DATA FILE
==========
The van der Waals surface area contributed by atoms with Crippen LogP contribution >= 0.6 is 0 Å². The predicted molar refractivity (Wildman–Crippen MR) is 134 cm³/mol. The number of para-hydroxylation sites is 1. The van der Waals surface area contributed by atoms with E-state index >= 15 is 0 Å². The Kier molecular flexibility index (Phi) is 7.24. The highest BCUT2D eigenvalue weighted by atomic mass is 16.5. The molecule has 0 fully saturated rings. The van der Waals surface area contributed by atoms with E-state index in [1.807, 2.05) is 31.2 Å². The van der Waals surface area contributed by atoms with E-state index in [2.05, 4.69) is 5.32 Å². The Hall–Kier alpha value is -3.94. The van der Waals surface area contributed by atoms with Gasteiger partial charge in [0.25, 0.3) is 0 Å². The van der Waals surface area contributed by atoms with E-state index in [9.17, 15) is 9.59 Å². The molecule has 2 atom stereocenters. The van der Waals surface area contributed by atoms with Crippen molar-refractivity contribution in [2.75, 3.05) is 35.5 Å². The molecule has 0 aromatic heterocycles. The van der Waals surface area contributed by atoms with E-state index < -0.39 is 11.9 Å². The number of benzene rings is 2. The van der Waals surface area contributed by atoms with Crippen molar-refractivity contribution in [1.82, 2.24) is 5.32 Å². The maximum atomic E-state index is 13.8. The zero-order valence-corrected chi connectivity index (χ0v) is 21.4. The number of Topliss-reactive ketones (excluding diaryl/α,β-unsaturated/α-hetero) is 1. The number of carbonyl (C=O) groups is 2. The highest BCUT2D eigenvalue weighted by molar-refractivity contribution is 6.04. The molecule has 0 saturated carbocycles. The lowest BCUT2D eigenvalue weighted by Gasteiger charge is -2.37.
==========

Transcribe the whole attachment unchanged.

The van der Waals surface area contributed by atoms with Crippen LogP contribution >= 0.6 is 0 Å². The predicted molar refractivity (Wildman–Crippen MR) is 134 cm³/mol. The number of para-hydroxylation sites is 1. The van der Waals surface area contributed by atoms with E-state index >= 15 is 0 Å². The Kier molecular flexibility index (Phi) is 7.24. The highest BCUT2D eigenvalue weighted by atomic mass is 16.5. The molecule has 0 fully saturated rings. The van der Waals surface area contributed by atoms with E-state index in [1.807, 2.05) is 31.2 Å². The van der Waals surface area contributed by atoms with E-state index in [2.05, 4.69) is 5.32 Å². The Hall–Kier alpha value is -3.94. The van der Waals surface area contributed by atoms with Gasteiger partial charge in [0.25, 0.3) is 0 Å². The van der Waals surface area contributed by atoms with E-state index in [9.17, 15) is 9.59 Å². The molecule has 2 atom stereocenters. The van der Waals surface area contributed by atoms with Crippen molar-refractivity contribution in [2.75, 3.05) is 35.5 Å². The molecule has 0 aromatic heterocycles. The van der Waals surface area contributed by atoms with E-state index < -0.39 is 11.9 Å². The number of benzene rings is 2. The van der Waals surface area contributed by atoms with Crippen molar-refractivity contribution in [1.82, 2.24) is 5.32 Å². The maximum atomic E-state index is 13.8. The zero-order valence-corrected chi connectivity index (χ0v) is 21.4. The number of Topliss-reactive ketones (excluding diaryl/α,β-unsaturated/α-hetero) is 1. The number of carbonyl (C=O) groups is 2. The highest BCUT2D eigenvalue weighted by molar-refractivity contribution is 6.04. The molecule has 0 saturated carbocycles. The lowest BCUT2D eigenvalue weighted by Gasteiger charge is -2.37.